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Intel In Talks To Buy AI Chip Startup Habana Labs: Reports

'The most important thing for them with their new products and any potential acquisition is that they develop a real significant three- to five-year road map for R&D, and they stick to it,' one Intel partner says of the report that Intel wants to expand its AI portfolio with another acquisition.

Intel is reportedly in advanced talks to acquire Habana Labs, an Israeli artificial intelligence chip startup that has previously raised funding from the semiconductor giant's venture capital arm.

The news emerged Tuesday morning in Israeli news publications Globes and Calcalist , with the former pegging the deal's value at around $1 billion and the latter saying it could be up to $2 billion. Both publications cited sources familiar with deal deliberations.

[Related: Intel AI Exec Gadi Singer: Partners 'Crucial' To Nervana NNP-I's Success]

Intel declined to comment while Habana Labs did not respond to a request for comment.

The Santa Clara, Calif.-based company's reported interest in acquiring Habana Labs, which has offices in Tel Aviv and San Jose, Calif,. comes as AI computing becomes a central focus for the chipmaker. The company recently said its AI products are expected to generate $3.5 billion this year, which would mark a 250 percent increase from the $1 billion figure the company reported last year.

Habana Labs is a fabless semiconductor company that makes AI processors for inference and training applications. Most recently, the startup launched its Gaudi training processors, which it has said can outperform GPU training workloads nearly four times over. Habana Labs, which launched its Goya inference processor last year, has raised a total of $120 million from investors, including Intel Capital.

Just a few weeks ago, Intel launched its Nervana neural network processors for deep learning training and inference. At a launch event, the chipmaker said its NNP-I1000 inference processors provide nearly four times the compute density of Nvidia's T4 GPUs while its NNP-T1000 training processors offer 95 percent scaling capabilities on important training models.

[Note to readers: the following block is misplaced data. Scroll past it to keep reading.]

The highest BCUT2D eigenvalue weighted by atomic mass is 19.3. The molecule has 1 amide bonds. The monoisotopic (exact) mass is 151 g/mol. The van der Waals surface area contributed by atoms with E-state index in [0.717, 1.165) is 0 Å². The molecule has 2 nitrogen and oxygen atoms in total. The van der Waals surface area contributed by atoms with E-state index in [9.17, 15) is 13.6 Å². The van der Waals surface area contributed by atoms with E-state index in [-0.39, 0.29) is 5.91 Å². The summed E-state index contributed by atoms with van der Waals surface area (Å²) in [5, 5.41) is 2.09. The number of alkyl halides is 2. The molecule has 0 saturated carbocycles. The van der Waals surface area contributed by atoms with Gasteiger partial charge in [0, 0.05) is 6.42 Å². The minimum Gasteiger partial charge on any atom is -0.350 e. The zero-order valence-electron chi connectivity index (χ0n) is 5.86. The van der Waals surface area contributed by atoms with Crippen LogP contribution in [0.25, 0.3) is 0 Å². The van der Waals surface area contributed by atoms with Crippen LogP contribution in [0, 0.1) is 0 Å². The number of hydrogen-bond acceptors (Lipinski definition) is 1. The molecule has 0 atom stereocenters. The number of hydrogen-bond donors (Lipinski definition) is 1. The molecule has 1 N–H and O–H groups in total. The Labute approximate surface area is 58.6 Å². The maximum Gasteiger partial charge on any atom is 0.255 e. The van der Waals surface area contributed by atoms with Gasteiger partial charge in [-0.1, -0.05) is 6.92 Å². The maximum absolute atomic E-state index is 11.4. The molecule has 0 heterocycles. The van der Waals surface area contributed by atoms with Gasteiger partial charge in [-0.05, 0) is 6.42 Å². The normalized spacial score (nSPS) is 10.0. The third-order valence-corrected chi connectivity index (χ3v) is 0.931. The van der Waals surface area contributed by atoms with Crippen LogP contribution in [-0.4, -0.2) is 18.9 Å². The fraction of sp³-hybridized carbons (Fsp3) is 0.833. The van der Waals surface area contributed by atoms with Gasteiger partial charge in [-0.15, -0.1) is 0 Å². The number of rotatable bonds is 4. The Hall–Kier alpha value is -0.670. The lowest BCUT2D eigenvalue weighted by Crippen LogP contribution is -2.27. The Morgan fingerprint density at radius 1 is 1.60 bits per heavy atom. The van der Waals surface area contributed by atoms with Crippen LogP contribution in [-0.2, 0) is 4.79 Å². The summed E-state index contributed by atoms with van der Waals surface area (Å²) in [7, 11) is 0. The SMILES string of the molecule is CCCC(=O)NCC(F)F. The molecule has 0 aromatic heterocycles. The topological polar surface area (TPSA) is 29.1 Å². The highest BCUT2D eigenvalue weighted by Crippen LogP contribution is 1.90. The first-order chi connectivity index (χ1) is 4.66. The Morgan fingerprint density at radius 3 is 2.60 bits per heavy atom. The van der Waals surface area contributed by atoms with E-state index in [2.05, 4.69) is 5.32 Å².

Marc Fertik, vice president of technology solutions at Elk Grove Village, Ill.-based Ace Computers, an Intel partner that is No. 261 on CRN's 2019 Solution Provider 500 list, said with Intel introducing new hardware like the Nervana neural network processors, the company needs to show that these products have staying power, unlike Intel products that have been discontinued or had their road maps cleared, such as Xeon Phi and Omni-Path Interconnect.

"If you go back when Intel had Xeon Phi, they had a lead for about a year and then as usual they got out of that market. Now they're going back in buying," he said.

Fertik said Intel's three core strengths have been in CPUs, solid state drives and networking hardware, so it would benefit the company to find another sustainable product line.

"The most important thing for them with their new products and any potential acquisition is that they develop a real significant three- to five-year road map for R&D, and they stick to it," he said.

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